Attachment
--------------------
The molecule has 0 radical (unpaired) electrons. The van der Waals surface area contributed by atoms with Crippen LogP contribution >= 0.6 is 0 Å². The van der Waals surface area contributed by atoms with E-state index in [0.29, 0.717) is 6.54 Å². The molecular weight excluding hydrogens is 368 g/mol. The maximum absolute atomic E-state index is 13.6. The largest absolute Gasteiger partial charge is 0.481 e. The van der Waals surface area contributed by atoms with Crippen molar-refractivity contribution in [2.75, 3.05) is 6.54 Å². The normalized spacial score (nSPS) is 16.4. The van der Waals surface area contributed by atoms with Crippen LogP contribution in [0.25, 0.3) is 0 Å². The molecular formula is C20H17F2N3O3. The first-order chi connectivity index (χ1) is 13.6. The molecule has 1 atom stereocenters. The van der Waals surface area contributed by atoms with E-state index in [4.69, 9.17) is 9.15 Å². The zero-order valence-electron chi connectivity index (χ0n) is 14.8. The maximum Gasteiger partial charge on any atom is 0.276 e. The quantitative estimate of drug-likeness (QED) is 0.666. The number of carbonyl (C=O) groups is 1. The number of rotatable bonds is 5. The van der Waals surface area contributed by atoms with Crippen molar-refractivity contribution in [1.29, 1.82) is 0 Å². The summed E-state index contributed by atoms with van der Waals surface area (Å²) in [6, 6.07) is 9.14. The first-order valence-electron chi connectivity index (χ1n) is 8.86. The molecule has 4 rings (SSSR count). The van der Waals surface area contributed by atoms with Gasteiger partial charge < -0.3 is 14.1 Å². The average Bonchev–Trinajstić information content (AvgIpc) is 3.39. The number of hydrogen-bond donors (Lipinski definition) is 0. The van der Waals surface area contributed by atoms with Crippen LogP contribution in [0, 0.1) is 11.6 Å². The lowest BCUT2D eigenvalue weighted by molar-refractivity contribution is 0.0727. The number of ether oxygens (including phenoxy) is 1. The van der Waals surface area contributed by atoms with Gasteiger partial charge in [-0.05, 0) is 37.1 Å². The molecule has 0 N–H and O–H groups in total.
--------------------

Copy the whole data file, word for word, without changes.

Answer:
The molecule has 0 radical (unpaired) electrons. The van der Waals surface area contributed by atoms with Crippen LogP contribution >= 0.6 is 0 Å². The van der Waals surface area contributed by atoms with E-state index in [0.29, 0.717) is 6.54 Å². The molecular weight excluding hydrogens is 368 g/mol. The maximum absolute atomic E-state index is 13.6. The largest absolute Gasteiger partial charge is 0.481 e. The van der Waals surface area contributed by atoms with Crippen molar-refractivity contribution in [2.75, 3.05) is 6.54 Å². The normalized spacial score (nSPS) is 16.4. The van der Waals surface area contributed by atoms with Crippen LogP contribution in [0.25, 0.3) is 0 Å². The molecular formula is C20H17F2N3O3. The first-order chi connectivity index (χ1) is 13.6. The molecule has 1 atom stereocenters. The van der Waals surface area contributed by atoms with E-state index in [4.69, 9.17) is 9.15 Å². The zero-order valence-electron chi connectivity index (χ0n) is 14.8. The maximum Gasteiger partial charge on any atom is 0.276 e. The quantitative estimate of drug-likeness (QED) is 0.666. The number of carbonyl (C=O) groups is 1. The number of rotatable bonds is 5. The van der Waals surface area contributed by atoms with Crippen molar-refractivity contribution in [1.29, 1.82) is 0 Å². The summed E-state index contributed by atoms with van der Waals surface area (Å²) in [6, 6.07) is 9.14. The first-order valence-electron chi connectivity index (χ1n) is 8.86. The molecule has 4 rings (SSSR count). The van der Waals surface area contributed by atoms with Gasteiger partial charge < -0.3 is 14.1 Å². The average Bonchev–Trinajstić information content (AvgIpc) is 3.39. The number of hydrogen-bond donors (Lipinski definition) is 0. The van der Waals surface area contributed by atoms with Crippen LogP contribution in [0, 0.1) is 11.6 Å². The lowest BCUT2D eigenvalue weighted by molar-refractivity contribution is 0.0727. The number of ether oxygens (including phenoxy) is 1. The van der Waals surface area contributed by atoms with Gasteiger partial charge in [-0.05, 0) is 37.1 Å². The molecule has 0 N–H and O–H groups in total.